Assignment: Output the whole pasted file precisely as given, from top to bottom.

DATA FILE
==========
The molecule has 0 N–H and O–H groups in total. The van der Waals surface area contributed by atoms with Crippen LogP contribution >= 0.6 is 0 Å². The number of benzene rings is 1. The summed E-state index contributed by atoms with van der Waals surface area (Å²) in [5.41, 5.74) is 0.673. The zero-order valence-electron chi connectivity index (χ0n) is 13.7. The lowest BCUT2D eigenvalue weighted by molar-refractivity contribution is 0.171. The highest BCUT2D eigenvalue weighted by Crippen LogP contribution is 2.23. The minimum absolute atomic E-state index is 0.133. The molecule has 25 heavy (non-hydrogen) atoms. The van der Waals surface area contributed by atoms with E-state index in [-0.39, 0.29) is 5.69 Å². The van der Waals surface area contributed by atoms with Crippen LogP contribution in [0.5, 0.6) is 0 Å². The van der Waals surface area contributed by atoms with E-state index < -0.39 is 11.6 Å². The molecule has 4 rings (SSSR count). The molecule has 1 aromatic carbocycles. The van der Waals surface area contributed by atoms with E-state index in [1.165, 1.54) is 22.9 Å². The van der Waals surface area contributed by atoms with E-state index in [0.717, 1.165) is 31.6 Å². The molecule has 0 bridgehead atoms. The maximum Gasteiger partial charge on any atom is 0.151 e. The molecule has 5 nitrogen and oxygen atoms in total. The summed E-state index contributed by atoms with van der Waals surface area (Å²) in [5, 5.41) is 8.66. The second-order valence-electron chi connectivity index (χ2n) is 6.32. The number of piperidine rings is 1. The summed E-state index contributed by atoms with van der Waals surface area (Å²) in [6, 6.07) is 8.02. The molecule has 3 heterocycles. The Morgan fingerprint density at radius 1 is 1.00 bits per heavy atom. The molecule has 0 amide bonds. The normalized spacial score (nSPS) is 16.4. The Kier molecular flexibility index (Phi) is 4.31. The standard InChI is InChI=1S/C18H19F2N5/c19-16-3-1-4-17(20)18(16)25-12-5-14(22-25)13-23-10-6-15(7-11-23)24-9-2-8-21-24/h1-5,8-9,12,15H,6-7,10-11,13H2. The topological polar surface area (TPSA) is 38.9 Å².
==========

The molecule has 0 N–H and O–H groups in total. The van der Waals surface area contributed by atoms with Crippen LogP contribution >= 0.6 is 0 Å². The number of benzene rings is 1. The summed E-state index contributed by atoms with van der Waals surface area (Å²) in [5.41, 5.74) is 0.673. The zero-order valence-electron chi connectivity index (χ0n) is 13.7. The lowest BCUT2D eigenvalue weighted by molar-refractivity contribution is 0.171. The highest BCUT2D eigenvalue weighted by Crippen LogP contribution is 2.23. The minimum absolute atomic E-state index is 0.133. The molecule has 25 heavy (non-hydrogen) atoms. The van der Waals surface area contributed by atoms with E-state index in [-0.39, 0.29) is 5.69 Å². The van der Waals surface area contributed by atoms with Crippen LogP contribution in [0.5, 0.6) is 0 Å². The van der Waals surface area contributed by atoms with E-state index < -0.39 is 11.6 Å². The molecule has 4 rings (SSSR count). The molecule has 1 aromatic carbocycles. The van der Waals surface area contributed by atoms with E-state index in [1.165, 1.54) is 22.9 Å². The van der Waals surface area contributed by atoms with E-state index in [0.717, 1.165) is 31.6 Å². The molecule has 0 bridgehead atoms. The maximum Gasteiger partial charge on any atom is 0.151 e. The molecule has 5 nitrogen and oxygen atoms in total. The summed E-state index contributed by atoms with van der Waals surface area (Å²) in [5, 5.41) is 8.66. The second-order valence-electron chi connectivity index (χ2n) is 6.32. The number of piperidine rings is 1. The summed E-state index contributed by atoms with van der Waals surface area (Å²) in [6, 6.07) is 8.02. The molecule has 3 heterocycles. The Morgan fingerprint density at radius 1 is 1.00 bits per heavy atom. The molecule has 0 amide bonds. The normalized spacial score (nSPS) is 16.4. The Kier molecular flexibility index (Phi) is 4.31. The standard InChI is InChI=1S/C18H19F2N5/c19-16-3-1-4-17(20)18(16)25-12-5-14(22-25)13-23-10-6-15(7-11-23)24-9-2-8-21-24/h1-5,8-9,12,15H,6-7,10-11,13H2. The topological polar surface area (TPSA) is 38.9 Å².